VI Development of appropriate technologies
20. The preparation of food by the side of the road and holding it over a period of time has several key elements in purely technological terms. Besides the traditional technologies used in food preparation there are other technologies which have a bearing on food safety and sale value. These include storage of potable water, utensils for cooking, storage and sale, the means of heating or cooling and the source of energy for the same, the design of stalls and push-carts, the wrapping and packing applied to food, the means of serving the food, the means of cleaning and the facilities for waste disposal, and the provision of toilet facilities. Even slight improvements in any one of these would go a long way toward better serving the needs of millions of people who depend upon street foods, whether as vendors or consumers. The meeting felt that it was rather unfortunate that relatively little had been done in a concerted manner to develop appropriate technologies to serve this immense informal food sector. This deserved more attention taking into consideration the local environment and the needs and expectations of the vendors. New technologies would need to be simple, cost effective and practical.
21. The meeting noted that in a few instances remarkable advances had been achieved by relocating or concentrating street food vending into specially designed centres with all the necessary services such as a potable water and electricity supply, adequate waste disposal services and toilet facilities. In some instances even heating and freezing facilities, under supervision of health authorities, had been provided for use with high risk foods. In the majority of cases however, such facilities were not available, or even planned in the near future. The cost of establishment of and relocation of vendors to such a centre is high.
22. Street food vending involves a lot of manual labour, low levels of technology, minimum capital investment and limited knowledge of hygiene and sanitation. The itinerant vendor has simply transferred his or her experience from home preparation of food to the preparation on the street. The differences are that quantities are larger, storage of food is over a longer period of time and there are many more consumers. There is a need for technical institutions to "industrialize" local food processing patterns and systems in a way which is capable of being managed by the food vendor.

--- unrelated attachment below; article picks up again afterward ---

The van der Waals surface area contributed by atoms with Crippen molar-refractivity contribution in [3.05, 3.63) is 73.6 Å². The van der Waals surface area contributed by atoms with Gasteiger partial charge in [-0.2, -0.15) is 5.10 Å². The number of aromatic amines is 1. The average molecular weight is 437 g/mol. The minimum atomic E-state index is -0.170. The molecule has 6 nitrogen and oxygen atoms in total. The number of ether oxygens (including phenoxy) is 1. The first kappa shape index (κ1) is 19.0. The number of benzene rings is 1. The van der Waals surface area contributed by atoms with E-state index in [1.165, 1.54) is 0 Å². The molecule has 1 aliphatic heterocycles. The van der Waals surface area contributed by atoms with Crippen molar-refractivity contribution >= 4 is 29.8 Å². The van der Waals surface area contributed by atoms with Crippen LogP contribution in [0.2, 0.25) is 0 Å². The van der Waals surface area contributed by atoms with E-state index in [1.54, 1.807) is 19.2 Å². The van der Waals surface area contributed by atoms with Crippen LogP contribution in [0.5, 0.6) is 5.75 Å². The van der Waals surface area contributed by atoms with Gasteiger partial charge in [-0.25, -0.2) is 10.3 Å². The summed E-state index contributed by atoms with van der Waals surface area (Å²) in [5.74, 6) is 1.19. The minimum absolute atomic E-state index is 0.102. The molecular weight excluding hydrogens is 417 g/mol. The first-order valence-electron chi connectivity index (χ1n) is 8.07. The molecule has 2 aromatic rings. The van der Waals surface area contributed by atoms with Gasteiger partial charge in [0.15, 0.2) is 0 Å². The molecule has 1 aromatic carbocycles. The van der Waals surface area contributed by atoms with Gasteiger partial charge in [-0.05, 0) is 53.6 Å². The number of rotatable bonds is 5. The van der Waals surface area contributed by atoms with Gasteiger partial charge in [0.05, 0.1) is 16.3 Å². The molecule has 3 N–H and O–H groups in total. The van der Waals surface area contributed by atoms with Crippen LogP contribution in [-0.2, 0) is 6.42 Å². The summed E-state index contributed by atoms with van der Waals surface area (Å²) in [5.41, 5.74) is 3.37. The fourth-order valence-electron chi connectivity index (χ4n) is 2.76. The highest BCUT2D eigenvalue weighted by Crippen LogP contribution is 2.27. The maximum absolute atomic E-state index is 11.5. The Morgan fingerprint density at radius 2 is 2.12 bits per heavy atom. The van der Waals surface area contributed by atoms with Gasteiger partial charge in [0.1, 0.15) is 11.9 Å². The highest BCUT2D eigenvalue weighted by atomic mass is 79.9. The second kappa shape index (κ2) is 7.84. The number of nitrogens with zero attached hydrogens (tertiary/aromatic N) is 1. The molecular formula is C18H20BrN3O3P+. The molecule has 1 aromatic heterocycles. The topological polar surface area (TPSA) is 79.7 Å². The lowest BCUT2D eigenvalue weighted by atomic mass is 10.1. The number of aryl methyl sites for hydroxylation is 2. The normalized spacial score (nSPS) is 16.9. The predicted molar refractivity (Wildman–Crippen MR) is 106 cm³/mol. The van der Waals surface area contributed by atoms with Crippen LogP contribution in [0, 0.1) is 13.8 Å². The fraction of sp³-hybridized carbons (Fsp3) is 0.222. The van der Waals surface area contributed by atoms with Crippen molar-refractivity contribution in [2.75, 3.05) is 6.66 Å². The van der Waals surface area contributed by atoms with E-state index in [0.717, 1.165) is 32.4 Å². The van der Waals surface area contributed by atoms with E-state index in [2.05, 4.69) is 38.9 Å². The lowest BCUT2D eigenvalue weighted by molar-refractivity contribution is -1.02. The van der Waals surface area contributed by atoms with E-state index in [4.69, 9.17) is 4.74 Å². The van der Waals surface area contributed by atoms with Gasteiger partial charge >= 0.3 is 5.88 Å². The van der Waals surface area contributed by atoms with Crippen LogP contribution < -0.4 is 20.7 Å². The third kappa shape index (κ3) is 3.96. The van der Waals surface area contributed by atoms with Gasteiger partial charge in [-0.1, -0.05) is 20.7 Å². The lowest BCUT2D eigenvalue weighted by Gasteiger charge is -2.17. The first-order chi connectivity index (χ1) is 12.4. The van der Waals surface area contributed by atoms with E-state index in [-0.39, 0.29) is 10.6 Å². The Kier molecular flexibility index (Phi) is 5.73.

23. The meeting was of the opinion that certain key technical institutions in different regions of the world might be encouraged to take a direct interest in the development of appropriate technologies for the street food sector. Experience gained ova the past couple of decades in this area should be evaluated with respect to the impact of various factors on food safety as well as on acceptability to vendors and consumers within the local physical and socio-cultural environment. This would assist in identifying further actions that might be initiated. NGOs could play a key role in this area of development. Exchange of information on a TCDC* basis should be encouraged so as to quicken the pace of development.
* TCDC is a programme of Technical Cooperation among Developing Countries.